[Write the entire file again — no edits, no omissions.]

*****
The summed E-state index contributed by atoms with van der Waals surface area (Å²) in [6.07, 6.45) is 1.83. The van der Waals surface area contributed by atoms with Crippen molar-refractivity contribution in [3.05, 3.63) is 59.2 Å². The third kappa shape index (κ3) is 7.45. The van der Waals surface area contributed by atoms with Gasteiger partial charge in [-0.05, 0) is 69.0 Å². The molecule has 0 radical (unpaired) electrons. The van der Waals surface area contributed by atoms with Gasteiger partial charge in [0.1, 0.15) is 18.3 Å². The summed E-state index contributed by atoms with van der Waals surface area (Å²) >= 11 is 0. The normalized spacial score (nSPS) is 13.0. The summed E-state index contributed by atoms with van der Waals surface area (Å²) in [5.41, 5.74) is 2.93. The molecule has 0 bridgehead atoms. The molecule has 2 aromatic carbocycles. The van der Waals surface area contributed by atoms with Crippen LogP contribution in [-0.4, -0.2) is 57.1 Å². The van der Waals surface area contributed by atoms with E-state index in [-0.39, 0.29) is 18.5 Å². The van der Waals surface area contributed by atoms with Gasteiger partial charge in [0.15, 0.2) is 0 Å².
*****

The summed E-state index contributed by atoms with van der Waals surface area (Å²) in [6.07, 6.45) is 1.83. The van der Waals surface area contributed by atoms with Crippen molar-refractivity contribution in [3.05, 3.63) is 59.2 Å². The third kappa shape index (κ3) is 7.45. The van der Waals surface area contributed by atoms with Gasteiger partial charge in [-0.05, 0) is 69.0 Å². The molecule has 0 radical (unpaired) electrons. The van der Waals surface area contributed by atoms with Gasteiger partial charge in [0.1, 0.15) is 18.3 Å². The summed E-state index contributed by atoms with van der Waals surface area (Å²) >= 11 is 0. The normalized spacial score (nSPS) is 13.0. The summed E-state index contributed by atoms with van der Waals surface area (Å²) in [5.41, 5.74) is 2.93. The molecule has 0 bridgehead atoms. The molecule has 2 aromatic carbocycles. The van der Waals surface area contributed by atoms with Crippen LogP contribution in [-0.4, -0.2) is 57.1 Å². The van der Waals surface area contributed by atoms with E-state index in [-0.39, 0.29) is 18.5 Å². The van der Waals surface area contributed by atoms with Gasteiger partial charge in [0.15, 0.2) is 0 Å².